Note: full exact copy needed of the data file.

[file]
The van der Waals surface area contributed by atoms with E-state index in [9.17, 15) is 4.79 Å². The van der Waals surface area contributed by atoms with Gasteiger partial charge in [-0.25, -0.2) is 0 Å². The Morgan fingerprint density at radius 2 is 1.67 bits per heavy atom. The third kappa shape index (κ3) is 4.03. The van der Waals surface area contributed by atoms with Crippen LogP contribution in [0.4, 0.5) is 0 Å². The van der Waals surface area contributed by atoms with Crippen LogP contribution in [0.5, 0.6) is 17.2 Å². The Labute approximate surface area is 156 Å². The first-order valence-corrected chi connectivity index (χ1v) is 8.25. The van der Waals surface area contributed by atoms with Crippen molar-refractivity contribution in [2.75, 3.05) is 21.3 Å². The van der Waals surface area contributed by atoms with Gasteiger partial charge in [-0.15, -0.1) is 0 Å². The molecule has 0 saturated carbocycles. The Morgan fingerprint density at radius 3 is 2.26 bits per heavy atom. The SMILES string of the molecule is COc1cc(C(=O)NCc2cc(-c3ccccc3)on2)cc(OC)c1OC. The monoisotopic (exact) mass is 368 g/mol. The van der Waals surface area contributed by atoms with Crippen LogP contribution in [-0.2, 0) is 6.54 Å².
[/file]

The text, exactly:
The van der Waals surface area contributed by atoms with E-state index in [9.17, 15) is 4.79 Å². The van der Waals surface area contributed by atoms with Gasteiger partial charge in [-0.25, -0.2) is 0 Å². The Morgan fingerprint density at radius 2 is 1.67 bits per heavy atom. The third kappa shape index (κ3) is 4.03. The van der Waals surface area contributed by atoms with Crippen LogP contribution in [0.4, 0.5) is 0 Å². The van der Waals surface area contributed by atoms with Crippen LogP contribution in [0.5, 0.6) is 17.2 Å². The Labute approximate surface area is 156 Å². The first-order valence-corrected chi connectivity index (χ1v) is 8.25. The van der Waals surface area contributed by atoms with Crippen molar-refractivity contribution in [2.75, 3.05) is 21.3 Å². The van der Waals surface area contributed by atoms with Gasteiger partial charge in [-0.15, -0.1) is 0 Å². The molecule has 0 saturated carbocycles. The Morgan fingerprint density at radius 3 is 2.26 bits per heavy atom. The SMILES string of the molecule is COc1cc(C(=O)NCc2cc(-c3ccccc3)on2)cc(OC)c1OC. The monoisotopic (exact) mass is 368 g/mol. The van der Waals surface area contributed by atoms with Crippen LogP contribution in [-0.2, 0) is 6.54 Å².